Toyota to build assembly plant in Mississippi

4000 employees, plus thousands more new jobs in support businesses. This is welcome news for north Mississippi which has seen the redeployment of thousands of furniture manufacturing jobs since the passage of NAFTA.

Gov. Haley Barbour of Mississippi plans a major economic development announcement on Tuesday amid reports the state will become home to a Toyota Motor Corp. manufacturing plant.

The Nikkei, a Japanese business newspaper, said on its Web site Monday that Toyota will build an $880 million sports utility vehicle plant in Mississippi, eliminating sites in Arkansas and Tennessee from contention.

Barbour spokesman Pete Smith, asked if the announcement involved Toyota, responded: “We’re not saying anything about it.” Daniel Sieger, spokesman for Toyota’s North American manufacturing division, said there was “nothing to announce at this moment.”

Mississippi Development Authority officials did not immediately return calls for comment.

Nissan Motor Corp. opened an assembly plant north of Jackson in 2003. The 4,000-employee plant produced about 278,000 vehicles last year.

Officials in three northeast Mississippi counties _ Pontotoc, Lee and Union _ have been trying to market a 1,700-acre site as a possible location for an auto manufacturing plant.

The site, nicknamed “Wellspring,” is about 10 miles northwest of Tupelo. It’s next to U.S. 78, a federal highway that’s scheduled to be designated as Interstate 22.

Source: wkrn.com

Governor Haley Barbour’s press announcement is set for Tuesday, but nobody is officially confirming it. Trent Lott (the hair-do) is scheduled to be in Tupelo on Tuesday (Imagine that).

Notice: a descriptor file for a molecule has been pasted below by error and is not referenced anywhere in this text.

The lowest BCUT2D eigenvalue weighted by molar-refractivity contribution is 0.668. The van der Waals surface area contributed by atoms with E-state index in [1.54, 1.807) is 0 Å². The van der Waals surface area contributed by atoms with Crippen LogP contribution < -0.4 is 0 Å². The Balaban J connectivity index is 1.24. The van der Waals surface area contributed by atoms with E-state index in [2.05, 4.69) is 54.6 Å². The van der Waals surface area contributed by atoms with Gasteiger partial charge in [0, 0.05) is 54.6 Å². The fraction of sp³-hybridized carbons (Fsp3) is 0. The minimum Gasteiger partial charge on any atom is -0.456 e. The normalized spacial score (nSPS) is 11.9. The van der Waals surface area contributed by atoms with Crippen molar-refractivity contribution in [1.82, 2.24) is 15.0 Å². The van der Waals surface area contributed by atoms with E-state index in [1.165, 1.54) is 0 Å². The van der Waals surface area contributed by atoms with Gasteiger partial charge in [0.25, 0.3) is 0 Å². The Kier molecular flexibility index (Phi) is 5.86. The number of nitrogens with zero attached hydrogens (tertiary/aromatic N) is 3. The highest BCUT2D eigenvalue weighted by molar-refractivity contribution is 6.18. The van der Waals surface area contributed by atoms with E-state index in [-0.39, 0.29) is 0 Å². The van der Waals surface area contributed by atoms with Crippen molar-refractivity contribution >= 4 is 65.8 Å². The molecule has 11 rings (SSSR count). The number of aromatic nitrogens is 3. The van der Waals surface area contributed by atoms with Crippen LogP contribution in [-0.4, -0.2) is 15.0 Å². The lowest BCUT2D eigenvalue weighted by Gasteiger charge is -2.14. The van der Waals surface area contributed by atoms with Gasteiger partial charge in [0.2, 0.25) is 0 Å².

Barbour’s Democrat opponent in the upcoming election, John Arthur Eaves, is scheduled to make his official announcement of candidacy tomorrow also. But, with the Toyota announcement, nobody will hear him, nor will anyone care. Barbour just got re-elected. Cha-ching.

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Happy Valentine’s Day – Open thread

Mrs. Nuke did real good. I told y’all she got me a 4 1/2″ barrel, I was wrong. It is the 5 1/2″ barrel. Here is the pic:

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Ruger P512MKIII

Woo Hoooooooooo!

Happy Happy Joy Joy.

Hope ya’ll have a good ‘un.

Wednesday Open

Down at the general store….4Dblues is still on a break from posting, but he’s still got some pretty nice hots posted at Terrains of the Heart. This is up near Indianola, MS. I think the sign says, Persimmon Ridge. Cool, huh?

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Life is good.

May God Bless our troops.

Nuke

The new, new normal

I’ve blogged a couple of times about our personal experiences with Katrina. Recovery has been difficult, and everything is different. And even as things return to a semblance of normality, it’s still very different. I call it “the new normal.”

Thanksgiving weekend 2005, Mrs. Nuke’s mom came to live with us after cancer surgery, and a month long post-op in the hospital. In addition to poor health, she had lost all of her personal possessions in the storm surge. With everything going against her, it didn’t seem like Granny had much of a chance to ever see her home rebuilt.

But, fifteen months have passed since that Thanksgiving, and Granny keeps hanging in there.

Some time ago, I mentioned to y’all that it looked bad for her. We called the family in, and for several days, it was touch and go. She wasn’t ready to give up. But, she was ready to go home. So, all of my wife’s brothers and sisters spent some time trying to figure out how to give her what she really wanted: to go back to Pascagoula. The youngest brother decided to take family leave so he could be her care-giver, and she could see her home being rebuilt, and could be close to her old “stomping grounds”.

Well, today was “going home” day.

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Taco the wonder dog knew something was up

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half-way there, we stop for a pause for the cause, and Granny waves from the back of the van